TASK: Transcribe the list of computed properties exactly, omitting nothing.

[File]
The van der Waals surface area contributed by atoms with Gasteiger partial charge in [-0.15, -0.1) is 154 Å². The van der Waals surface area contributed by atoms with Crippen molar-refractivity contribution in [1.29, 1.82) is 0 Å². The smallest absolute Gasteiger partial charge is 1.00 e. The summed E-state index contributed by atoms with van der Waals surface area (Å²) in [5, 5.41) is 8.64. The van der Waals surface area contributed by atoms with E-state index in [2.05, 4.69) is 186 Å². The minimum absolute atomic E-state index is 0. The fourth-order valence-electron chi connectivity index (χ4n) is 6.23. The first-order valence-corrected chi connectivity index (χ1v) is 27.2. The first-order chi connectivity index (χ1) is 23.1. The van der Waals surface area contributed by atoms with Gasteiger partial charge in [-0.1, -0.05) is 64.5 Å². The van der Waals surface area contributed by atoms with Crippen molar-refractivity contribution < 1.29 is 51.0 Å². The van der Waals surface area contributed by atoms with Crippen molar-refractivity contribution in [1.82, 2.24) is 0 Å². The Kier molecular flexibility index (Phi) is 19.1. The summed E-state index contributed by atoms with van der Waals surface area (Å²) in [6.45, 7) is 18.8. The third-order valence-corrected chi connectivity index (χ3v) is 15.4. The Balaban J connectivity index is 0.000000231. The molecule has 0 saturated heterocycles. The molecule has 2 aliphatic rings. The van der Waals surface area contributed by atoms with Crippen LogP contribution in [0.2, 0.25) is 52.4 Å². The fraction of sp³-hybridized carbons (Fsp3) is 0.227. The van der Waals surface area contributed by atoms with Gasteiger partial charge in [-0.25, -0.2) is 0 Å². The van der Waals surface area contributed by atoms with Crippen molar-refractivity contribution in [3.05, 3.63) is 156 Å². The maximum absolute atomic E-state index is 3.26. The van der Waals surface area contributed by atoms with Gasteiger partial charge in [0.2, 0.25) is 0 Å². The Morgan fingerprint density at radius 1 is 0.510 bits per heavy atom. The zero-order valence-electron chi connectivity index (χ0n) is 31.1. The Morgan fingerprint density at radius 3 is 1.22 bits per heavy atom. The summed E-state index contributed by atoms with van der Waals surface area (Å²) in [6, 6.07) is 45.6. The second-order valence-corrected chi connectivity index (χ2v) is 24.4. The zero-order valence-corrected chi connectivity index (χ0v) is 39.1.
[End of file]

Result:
The van der Waals surface area contributed by atoms with Gasteiger partial charge in [-0.15, -0.1) is 154 Å². The van der Waals surface area contributed by atoms with Crippen molar-refractivity contribution in [1.29, 1.82) is 0 Å². The smallest absolute Gasteiger partial charge is 1.00 e. The summed E-state index contributed by atoms with van der Waals surface area (Å²) in [5, 5.41) is 8.64. The van der Waals surface area contributed by atoms with E-state index in [2.05, 4.69) is 186 Å². The minimum absolute atomic E-state index is 0. The fourth-order valence-electron chi connectivity index (χ4n) is 6.23. The first-order valence-corrected chi connectivity index (χ1v) is 27.2. The first-order chi connectivity index (χ1) is 23.1. The van der Waals surface area contributed by atoms with Gasteiger partial charge in [-0.1, -0.05) is 64.5 Å². The van der Waals surface area contributed by atoms with Crippen molar-refractivity contribution < 1.29 is 51.0 Å². The van der Waals surface area contributed by atoms with Crippen molar-refractivity contribution in [1.82, 2.24) is 0 Å². The Kier molecular flexibility index (Phi) is 19.1. The summed E-state index contributed by atoms with van der Waals surface area (Å²) in [6.45, 7) is 18.8. The third-order valence-corrected chi connectivity index (χ3v) is 15.4. The Balaban J connectivity index is 0.000000231. The molecule has 0 saturated heterocycles. The molecule has 2 aliphatic rings. The van der Waals surface area contributed by atoms with Crippen LogP contribution in [0.2, 0.25) is 52.4 Å². The fraction of sp³-hybridized carbons (Fsp3) is 0.227. The van der Waals surface area contributed by atoms with Gasteiger partial charge in [-0.25, -0.2) is 0 Å². The van der Waals surface area contributed by atoms with Crippen molar-refractivity contribution in [3.05, 3.63) is 156 Å². The maximum absolute atomic E-state index is 3.26. The van der Waals surface area contributed by atoms with Gasteiger partial charge in [0.2, 0.25) is 0 Å². The Morgan fingerprint density at radius 1 is 0.510 bits per heavy atom. The zero-order valence-electron chi connectivity index (χ0n) is 31.1. The Morgan fingerprint density at radius 3 is 1.22 bits per heavy atom. The summed E-state index contributed by atoms with van der Waals surface area (Å²) in [6, 6.07) is 45.6. The second-order valence-corrected chi connectivity index (χ2v) is 24.4. The zero-order valence-corrected chi connectivity index (χ0v) is 39.1.